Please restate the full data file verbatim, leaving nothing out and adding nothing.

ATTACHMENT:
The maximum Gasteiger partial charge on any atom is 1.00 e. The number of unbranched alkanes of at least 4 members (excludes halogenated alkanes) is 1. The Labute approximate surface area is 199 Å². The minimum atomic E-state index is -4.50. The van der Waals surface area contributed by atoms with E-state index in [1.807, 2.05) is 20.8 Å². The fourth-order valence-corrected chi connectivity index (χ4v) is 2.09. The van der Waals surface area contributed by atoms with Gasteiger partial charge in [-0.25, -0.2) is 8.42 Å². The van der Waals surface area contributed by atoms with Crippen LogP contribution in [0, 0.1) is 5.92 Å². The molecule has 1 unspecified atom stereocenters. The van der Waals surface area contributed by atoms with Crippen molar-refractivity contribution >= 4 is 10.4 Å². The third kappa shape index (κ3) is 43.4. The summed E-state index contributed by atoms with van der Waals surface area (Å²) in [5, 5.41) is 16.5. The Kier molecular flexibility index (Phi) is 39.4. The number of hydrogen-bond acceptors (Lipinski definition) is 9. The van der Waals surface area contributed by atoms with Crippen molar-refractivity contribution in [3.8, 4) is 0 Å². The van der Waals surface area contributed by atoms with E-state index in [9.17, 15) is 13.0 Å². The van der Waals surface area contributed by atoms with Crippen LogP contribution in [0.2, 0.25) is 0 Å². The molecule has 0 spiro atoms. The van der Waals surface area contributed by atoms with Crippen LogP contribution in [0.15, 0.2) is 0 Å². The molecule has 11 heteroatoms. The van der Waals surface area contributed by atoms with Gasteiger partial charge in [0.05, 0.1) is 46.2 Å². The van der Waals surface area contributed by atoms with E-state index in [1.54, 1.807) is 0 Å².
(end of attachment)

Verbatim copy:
The maximum Gasteiger partial charge on any atom is 1.00 e. The number of unbranched alkanes of at least 4 members (excludes halogenated alkanes) is 1. The Labute approximate surface area is 199 Å². The minimum atomic E-state index is -4.50. The van der Waals surface area contributed by atoms with E-state index in [1.807, 2.05) is 20.8 Å². The fourth-order valence-corrected chi connectivity index (χ4v) is 2.09. The van der Waals surface area contributed by atoms with Gasteiger partial charge in [-0.25, -0.2) is 8.42 Å². The van der Waals surface area contributed by atoms with Crippen LogP contribution in [0, 0.1) is 5.92 Å². The molecule has 1 unspecified atom stereocenters. The van der Waals surface area contributed by atoms with Crippen molar-refractivity contribution >= 4 is 10.4 Å². The third kappa shape index (κ3) is 43.4. The summed E-state index contributed by atoms with van der Waals surface area (Å²) in [5, 5.41) is 16.5. The Kier molecular flexibility index (Phi) is 39.4. The number of hydrogen-bond acceptors (Lipinski definition) is 9. The van der Waals surface area contributed by atoms with Crippen molar-refractivity contribution in [3.8, 4) is 0 Å². The van der Waals surface area contributed by atoms with E-state index in [9.17, 15) is 13.0 Å². The van der Waals surface area contributed by atoms with Crippen LogP contribution in [0.2, 0.25) is 0 Å². The molecule has 0 spiro atoms. The van der Waals surface area contributed by atoms with Crippen LogP contribution in [0.15, 0.2) is 0 Å². The molecule has 11 heteroatoms. The van der Waals surface area contributed by atoms with Gasteiger partial charge in [0.05, 0.1) is 46.2 Å². The van der Waals surface area contributed by atoms with E-state index in [1.54, 1.807) is 0 Å².